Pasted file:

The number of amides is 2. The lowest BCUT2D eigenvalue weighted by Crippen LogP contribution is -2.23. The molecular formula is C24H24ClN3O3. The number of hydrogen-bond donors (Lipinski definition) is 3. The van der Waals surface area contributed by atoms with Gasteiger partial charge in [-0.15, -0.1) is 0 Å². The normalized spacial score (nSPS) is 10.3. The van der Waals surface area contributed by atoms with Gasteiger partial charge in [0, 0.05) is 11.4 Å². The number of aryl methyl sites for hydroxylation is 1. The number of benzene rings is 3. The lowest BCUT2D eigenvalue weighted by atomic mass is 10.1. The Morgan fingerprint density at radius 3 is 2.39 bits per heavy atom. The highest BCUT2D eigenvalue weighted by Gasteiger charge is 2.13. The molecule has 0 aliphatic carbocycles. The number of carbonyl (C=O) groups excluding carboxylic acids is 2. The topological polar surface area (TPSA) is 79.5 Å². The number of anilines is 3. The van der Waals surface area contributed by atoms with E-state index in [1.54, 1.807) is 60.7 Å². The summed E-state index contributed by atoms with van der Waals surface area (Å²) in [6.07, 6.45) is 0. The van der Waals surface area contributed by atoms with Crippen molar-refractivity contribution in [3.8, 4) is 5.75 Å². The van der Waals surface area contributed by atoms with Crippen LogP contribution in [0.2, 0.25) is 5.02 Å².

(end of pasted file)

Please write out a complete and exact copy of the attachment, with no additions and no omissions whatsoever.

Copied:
The number of amides is 2. The lowest BCUT2D eigenvalue weighted by Crippen LogP contribution is -2.23. The molecular formula is C24H24ClN3O3. The number of hydrogen-bond donors (Lipinski definition) is 3. The van der Waals surface area contributed by atoms with Gasteiger partial charge in [-0.15, -0.1) is 0 Å². The normalized spacial score (nSPS) is 10.3. The van der Waals surface area contributed by atoms with Gasteiger partial charge in [0, 0.05) is 11.4 Å². The number of aryl methyl sites for hydroxylation is 1. The number of benzene rings is 3. The lowest BCUT2D eigenvalue weighted by atomic mass is 10.1. The Morgan fingerprint density at radius 3 is 2.39 bits per heavy atom. The highest BCUT2D eigenvalue weighted by Gasteiger charge is 2.13. The molecule has 0 aliphatic carbocycles. The number of carbonyl (C=O) groups excluding carboxylic acids is 2. The topological polar surface area (TPSA) is 79.5 Å². The number of anilines is 3. The van der Waals surface area contributed by atoms with E-state index in [1.54, 1.807) is 60.7 Å². The summed E-state index contributed by atoms with van der Waals surface area (Å²) in [6.07, 6.45) is 0. The van der Waals surface area contributed by atoms with Crippen molar-refractivity contribution in [3.8, 4) is 5.75 Å². The van der Waals surface area contributed by atoms with Crippen LogP contribution in [0.2, 0.25) is 5.02 Å².